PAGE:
Twisted Multifilament Thread is made from continuous filaments of polyester or nylon that are twisted together into a cohesive bundle and then plied to make the thread. They are then dyed, stretched, and heat set to achieve the desired physical characteristics like abrasion resistance and durability. These threads are used in performance wear and automobile upholstery.
Types of thread-materials
Cotton Thread is readily available in wide range of colors and is suitable for light to medium weight cotton, rayon and linen fabrics. Avoid using glazed or waxed quilting threads on the sewing machine as the finish will wear off and can cause serious tension problems. Cotton thread is without stretch and is usually mercerized, a finishing process that gives strength makes it smooth, lustrous, gives better affinity for dye and colorfastness.
Polyester Thread is made from 100% polyester and is suitable for most of the sewing process. It provides strength and elasticity for sewing on fabrics made of synthetic, natural or blended fibers. The all-purpose polyester thread is great for knit, stretch and permanent press fabrics because of its stretch and recovery and its non-shrinkage. Most polyester threads have wax or silicone finish helping them slip through the fabric with a minimum of friction.
Rayon Thread is silk-like in appearance for decorative stitching, and appliqué monograms. 100% Rayon is strong but fine, making it suitable for machine embroidery.
Cotton Wrapped Polyester Thread – is an all-purpose sewing thread for sewing on knits or woven of synthetic or natural fibers or blends where extra strength is required. The polyester core gives strength and elasticity the cotton wrapping gives it a tough heat resistant surface. This thread requires a slightly larger needle, to keep the tread from stripping the cotton wrapping from the polyester core.
Nylon Thread is a fine, soft, stretchy but strong thread for sewing light to medium weight synthetics. Most important is its ability to stretch and recover its sheen and filled in appearance. This is especially suited to nylon tricot. When sewing using nylon thread it is important to loosen top tension slightly to compensate for its stretchy nature.
Metallic Threads are specialty threads that can add sparkle to apparel sewing but are quite fragile. Not recommended for garments that will receive rough or heave use. Ideal for machine quilting, decorative stitching satin stitching on appliqués. Metallic thread is suitable for embroidery and cross stitch.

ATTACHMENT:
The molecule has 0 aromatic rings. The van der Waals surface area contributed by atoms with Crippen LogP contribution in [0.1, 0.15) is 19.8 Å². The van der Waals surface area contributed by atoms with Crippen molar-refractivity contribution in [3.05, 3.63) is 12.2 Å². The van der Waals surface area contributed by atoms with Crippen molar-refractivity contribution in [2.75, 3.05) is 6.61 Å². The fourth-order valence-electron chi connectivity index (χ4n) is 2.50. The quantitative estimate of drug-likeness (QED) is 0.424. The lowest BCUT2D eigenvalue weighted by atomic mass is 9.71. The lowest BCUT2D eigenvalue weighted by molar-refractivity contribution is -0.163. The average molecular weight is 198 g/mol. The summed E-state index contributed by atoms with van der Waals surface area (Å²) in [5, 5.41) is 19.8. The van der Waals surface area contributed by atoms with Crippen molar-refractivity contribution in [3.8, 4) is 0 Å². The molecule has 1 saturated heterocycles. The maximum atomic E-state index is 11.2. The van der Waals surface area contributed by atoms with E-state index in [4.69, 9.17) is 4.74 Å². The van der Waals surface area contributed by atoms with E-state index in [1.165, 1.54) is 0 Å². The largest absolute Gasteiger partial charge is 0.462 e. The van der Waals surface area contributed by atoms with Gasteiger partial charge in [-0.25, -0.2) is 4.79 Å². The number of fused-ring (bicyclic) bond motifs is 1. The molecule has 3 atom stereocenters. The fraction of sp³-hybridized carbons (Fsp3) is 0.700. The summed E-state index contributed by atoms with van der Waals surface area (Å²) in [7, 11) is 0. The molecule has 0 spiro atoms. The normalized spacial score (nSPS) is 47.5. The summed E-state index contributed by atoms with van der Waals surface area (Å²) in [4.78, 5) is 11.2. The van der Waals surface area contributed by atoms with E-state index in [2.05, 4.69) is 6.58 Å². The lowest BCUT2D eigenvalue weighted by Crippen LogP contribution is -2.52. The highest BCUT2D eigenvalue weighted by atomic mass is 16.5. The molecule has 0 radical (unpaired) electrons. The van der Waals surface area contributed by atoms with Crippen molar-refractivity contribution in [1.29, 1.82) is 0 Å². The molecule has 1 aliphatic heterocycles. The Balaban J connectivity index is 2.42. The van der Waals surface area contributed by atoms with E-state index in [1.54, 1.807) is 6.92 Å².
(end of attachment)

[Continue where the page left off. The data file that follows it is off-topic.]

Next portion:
Silk Thread – is a strong thread for sewing on silk and wool. Its fineness makes it ideal for basting all fabric types, as it does not leave holes from stitching or imprints after pressing. Because of its elasticity, silk is also suitable for sewing any type of knitting. Silk thread used in making High Fashion expensive tailoring as it can be molded along with the fabric in shaped areas.
Elastic Thread – comes in various colors. These threads are great for stitching any area that needs to be stretched.
After construction, the thread is finished to enhance its suitability for various sewing uses.
Soft: No further processing to change its physical characteristics. It is only dyed and lubricated.
Bonded: Treating continuous filament nylon or polyester with a special resin that encapsulates the filaments is called bonding. The result is a tough smooth coating that ads significantly to the thread’s ability to resist abrasion and greatly enhances ply security.
Mercerized: In this process, cotton thread is treated in a caustic solution under controlled tension. This causes the fibers to swell, resulting in a greater affinity for dying. Mercerization also increases the luster and ads some strength.
Gazed: Passing the cotton thread through a flame at high speed to reduce the fuzz is know as gazing. This process also produces a higher sheen.
Glazed: This is a process in which cotton threads are treated with starches and special chemicals under controlled heat and then polished to a high luster. The glazed process results in a thread with a hard finish that protects the thread from abrasion and enhances ply security.
The number of component yarns that are twisted together to produce a thread is the ply. Two-ply threads, therefore are simply two yarns which have been twisted together.
The twist is simply the number of turns per cm or inch put in the thread. A thread with too little twist may fray and bread. One with too much twist can cause snarling, looping knotting. The balanced twist is the key to a good quality thread. As threads pass through a sewing machine some additional twist may be added.
For this reason, the direction in which the thread is twisted becomes important. The action of the sewing process tends to increase the twist of the Z-twisted thread but can actually untwist a thread with S-twist or right twist.
Thread constructions that involve twisting (such as spun, core and twisted multifilament) are twisted in the following directions:
- S-twist direction or right twist for single strand yarn (such as spun)
- Z-twist direction or left twist for ply yarn (such as core and twisted multifilament)